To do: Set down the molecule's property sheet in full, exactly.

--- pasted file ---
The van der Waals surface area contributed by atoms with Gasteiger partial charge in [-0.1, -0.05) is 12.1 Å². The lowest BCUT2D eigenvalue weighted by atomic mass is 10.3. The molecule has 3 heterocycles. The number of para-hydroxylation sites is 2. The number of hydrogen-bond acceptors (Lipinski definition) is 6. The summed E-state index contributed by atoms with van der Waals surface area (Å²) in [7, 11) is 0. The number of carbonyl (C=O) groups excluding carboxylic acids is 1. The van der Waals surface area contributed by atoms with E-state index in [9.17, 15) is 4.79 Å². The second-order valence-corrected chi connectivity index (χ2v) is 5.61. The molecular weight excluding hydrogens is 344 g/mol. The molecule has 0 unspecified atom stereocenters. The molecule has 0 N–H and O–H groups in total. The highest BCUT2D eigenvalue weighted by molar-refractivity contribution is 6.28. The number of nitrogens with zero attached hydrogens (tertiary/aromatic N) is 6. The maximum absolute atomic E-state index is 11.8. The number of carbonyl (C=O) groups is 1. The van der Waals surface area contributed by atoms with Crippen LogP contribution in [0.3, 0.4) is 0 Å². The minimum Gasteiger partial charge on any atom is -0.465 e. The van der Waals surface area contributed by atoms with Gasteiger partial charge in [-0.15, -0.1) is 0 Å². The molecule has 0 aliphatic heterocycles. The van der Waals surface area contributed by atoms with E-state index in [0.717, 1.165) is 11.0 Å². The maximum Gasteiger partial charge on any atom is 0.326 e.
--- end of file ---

The van der Waals surface area contributed by atoms with Gasteiger partial charge in [-0.1, -0.05) is 12.1 Å². The lowest BCUT2D eigenvalue weighted by atomic mass is 10.3. The molecule has 3 heterocycles. The number of para-hydroxylation sites is 2. The number of hydrogen-bond acceptors (Lipinski definition) is 6. The summed E-state index contributed by atoms with van der Waals surface area (Å²) in [7, 11) is 0. The number of carbonyl (C=O) groups excluding carboxylic acids is 1. The van der Waals surface area contributed by atoms with E-state index in [9.17, 15) is 4.79 Å². The second-order valence-corrected chi connectivity index (χ2v) is 5.61. The molecular weight excluding hydrogens is 344 g/mol. The molecule has 0 unspecified atom stereocenters. The molecule has 0 N–H and O–H groups in total. The highest BCUT2D eigenvalue weighted by molar-refractivity contribution is 6.28. The number of nitrogens with zero attached hydrogens (tertiary/aromatic N) is 6. The maximum absolute atomic E-state index is 11.8. The number of carbonyl (C=O) groups is 1. The van der Waals surface area contributed by atoms with Crippen LogP contribution in [0.3, 0.4) is 0 Å². The minimum Gasteiger partial charge on any atom is -0.465 e. The van der Waals surface area contributed by atoms with Gasteiger partial charge in [-0.15, -0.1) is 0 Å². The molecule has 0 aliphatic heterocycles. The van der Waals surface area contributed by atoms with E-state index in [0.717, 1.165) is 11.0 Å². The maximum Gasteiger partial charge on any atom is 0.326 e.